Posts By Sereta Collington

22 Aug 2013 SeretaCollington

They Are Watching

No Comments Work

Regent Univeristy - ComputerTechnology has allowed employers to monitor the actions of their employees in almost all work settings. Funny thing is, even though employees are aware that they are being watched, they sometimes forget and get caught in an act that leads them to lose their jobs.

This same concept is applied to our Christian lives. Jesus said we are the “light of the world” in Matthew 5:14. When we accept Christ in our lives, we immediately become the bodies that He can use and the voices through whom He can speak. He needs us to realize that we are the only visual representations of Him in this world. People around us in church or temple settings start watching us even more closely than before. There are several things I think we have to do when we become the “light of the world:”

1 Create a visual reminder that you are being watched by everyone.

2 Start each day with God and ask Him to monitor your reactions throughout the day.

3  Surrender your words to the authority of Jesus Christ, so that He can help you to think before you speak.

4 Don’t live to please people; live to please God, so that your actions match His standards.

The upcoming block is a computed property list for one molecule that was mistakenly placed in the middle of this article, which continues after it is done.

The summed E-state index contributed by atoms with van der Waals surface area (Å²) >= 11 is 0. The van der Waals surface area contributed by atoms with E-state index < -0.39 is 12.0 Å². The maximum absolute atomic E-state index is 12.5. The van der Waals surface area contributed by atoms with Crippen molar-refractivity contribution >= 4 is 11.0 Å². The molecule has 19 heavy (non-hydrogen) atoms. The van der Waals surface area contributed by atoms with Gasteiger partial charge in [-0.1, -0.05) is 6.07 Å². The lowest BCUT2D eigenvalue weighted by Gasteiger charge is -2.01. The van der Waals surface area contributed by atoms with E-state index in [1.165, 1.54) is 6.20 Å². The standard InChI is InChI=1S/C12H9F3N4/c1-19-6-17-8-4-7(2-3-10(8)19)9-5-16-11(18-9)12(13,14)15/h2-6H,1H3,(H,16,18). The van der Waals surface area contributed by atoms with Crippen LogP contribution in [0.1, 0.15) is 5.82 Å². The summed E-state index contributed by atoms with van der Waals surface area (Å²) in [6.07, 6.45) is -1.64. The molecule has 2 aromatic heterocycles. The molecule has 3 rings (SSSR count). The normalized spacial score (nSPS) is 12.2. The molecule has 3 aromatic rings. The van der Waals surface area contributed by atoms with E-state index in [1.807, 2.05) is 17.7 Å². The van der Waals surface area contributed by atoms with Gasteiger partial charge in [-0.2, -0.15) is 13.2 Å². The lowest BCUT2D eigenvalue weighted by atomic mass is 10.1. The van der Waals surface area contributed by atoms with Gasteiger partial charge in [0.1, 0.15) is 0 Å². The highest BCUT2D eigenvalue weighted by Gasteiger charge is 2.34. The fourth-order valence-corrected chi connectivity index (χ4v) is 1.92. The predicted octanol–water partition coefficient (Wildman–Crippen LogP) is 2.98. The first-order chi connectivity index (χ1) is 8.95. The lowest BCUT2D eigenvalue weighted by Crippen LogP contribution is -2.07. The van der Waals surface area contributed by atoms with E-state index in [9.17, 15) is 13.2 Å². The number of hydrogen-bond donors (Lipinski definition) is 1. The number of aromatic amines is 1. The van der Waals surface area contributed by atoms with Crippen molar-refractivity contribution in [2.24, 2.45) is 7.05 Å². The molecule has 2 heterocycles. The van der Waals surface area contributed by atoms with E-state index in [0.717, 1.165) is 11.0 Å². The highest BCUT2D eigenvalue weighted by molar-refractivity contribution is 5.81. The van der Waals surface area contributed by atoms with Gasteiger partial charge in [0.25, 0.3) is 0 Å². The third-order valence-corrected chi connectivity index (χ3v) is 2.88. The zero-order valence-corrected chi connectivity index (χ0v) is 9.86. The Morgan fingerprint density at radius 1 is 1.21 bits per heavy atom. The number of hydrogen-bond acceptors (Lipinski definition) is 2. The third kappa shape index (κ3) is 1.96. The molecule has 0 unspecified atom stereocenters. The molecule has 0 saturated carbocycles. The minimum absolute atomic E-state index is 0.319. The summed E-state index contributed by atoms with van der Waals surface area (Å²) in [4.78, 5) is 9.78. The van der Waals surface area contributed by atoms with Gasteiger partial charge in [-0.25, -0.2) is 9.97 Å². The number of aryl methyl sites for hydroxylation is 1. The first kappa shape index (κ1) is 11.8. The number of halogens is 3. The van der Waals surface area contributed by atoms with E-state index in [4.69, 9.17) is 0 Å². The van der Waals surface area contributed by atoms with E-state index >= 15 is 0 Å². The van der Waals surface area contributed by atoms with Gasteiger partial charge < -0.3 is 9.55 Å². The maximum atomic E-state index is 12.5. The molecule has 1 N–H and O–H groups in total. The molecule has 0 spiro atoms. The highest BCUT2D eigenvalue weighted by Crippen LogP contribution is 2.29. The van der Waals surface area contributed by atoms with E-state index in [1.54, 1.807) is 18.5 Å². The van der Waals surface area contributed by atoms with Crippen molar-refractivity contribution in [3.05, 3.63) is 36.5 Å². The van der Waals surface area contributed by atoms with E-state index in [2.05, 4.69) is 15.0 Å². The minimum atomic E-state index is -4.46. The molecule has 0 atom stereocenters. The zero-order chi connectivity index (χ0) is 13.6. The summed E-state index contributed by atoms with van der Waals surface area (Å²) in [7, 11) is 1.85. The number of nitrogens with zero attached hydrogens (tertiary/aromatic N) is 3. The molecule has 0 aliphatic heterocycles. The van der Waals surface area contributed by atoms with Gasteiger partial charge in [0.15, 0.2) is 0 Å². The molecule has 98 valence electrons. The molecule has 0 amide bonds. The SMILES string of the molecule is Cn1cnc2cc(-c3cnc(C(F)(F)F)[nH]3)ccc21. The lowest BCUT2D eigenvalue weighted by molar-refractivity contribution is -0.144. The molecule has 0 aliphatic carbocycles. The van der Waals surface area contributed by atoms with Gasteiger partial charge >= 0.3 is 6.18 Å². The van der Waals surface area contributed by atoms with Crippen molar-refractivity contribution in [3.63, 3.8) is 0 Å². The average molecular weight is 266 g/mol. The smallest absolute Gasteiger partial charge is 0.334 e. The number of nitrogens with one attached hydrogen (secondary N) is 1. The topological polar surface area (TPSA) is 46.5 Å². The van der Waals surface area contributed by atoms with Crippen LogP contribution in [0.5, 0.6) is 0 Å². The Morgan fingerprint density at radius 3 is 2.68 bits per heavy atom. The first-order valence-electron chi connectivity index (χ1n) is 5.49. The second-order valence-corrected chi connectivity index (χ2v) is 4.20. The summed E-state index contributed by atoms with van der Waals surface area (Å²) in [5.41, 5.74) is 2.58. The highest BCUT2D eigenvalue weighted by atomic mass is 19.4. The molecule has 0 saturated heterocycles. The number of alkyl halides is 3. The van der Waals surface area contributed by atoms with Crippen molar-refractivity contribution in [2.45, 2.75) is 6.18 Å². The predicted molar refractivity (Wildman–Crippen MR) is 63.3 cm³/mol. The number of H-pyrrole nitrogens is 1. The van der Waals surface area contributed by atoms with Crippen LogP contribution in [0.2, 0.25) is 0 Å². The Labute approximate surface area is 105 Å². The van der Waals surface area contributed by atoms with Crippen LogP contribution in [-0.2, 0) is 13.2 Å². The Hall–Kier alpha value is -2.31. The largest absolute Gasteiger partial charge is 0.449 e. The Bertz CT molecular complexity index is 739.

These are not foolproof methods, but they are ways to get started. Like the employees who sometimes forget that their actions are being monitored, sometimes we forget that we are being watched. So, we must ask God to assist us through the power of the Holy Spirit. No one is perfect, but trying for perfection through God’s words can bring you very close.

14 Jun 2013 SeretaCollington

The Benefits of Praying for Our Country

No Comments Church, Community

Regent University - prayWhen God was going to destroy Sodom and Gomorrah, it was because of the wickedness of the people in the country. It was not because of one person or because of the government; it was because of the actions of those living within the country. Our own actions, even if they are small, can have vast effects on our country. I believe that praying for our country is the greatest action that we can take. Regardless of where you are living, if you believe in God, then your prayers should also be for your country.

The benefits of praying for our country are tremendous. Prayers for our country can: Read more

28 May 2013 SeretaCollington

Academic vs. Spiritual

No Comments Church, Home, School

Regent University - chapelOne of the biggest challenges that any seminary student faces is balancing the academic and the spiritual. When we are learning about God’s Word and the history and the foundation in which the Word was developed, we can easily forget the spiritual. One of my most difficult classes at Regent University was Hermeneutics; I never really thought that what philosophy believes is important to the way in which I interpret the Bible. Yet later in the class, I realized that we are just using the opinion of highly regarded historians to help with the interpretation of the Bible, but we are also using the Holy Spirit. How can we know the difference? How can we balance the two? For me, I have learned to: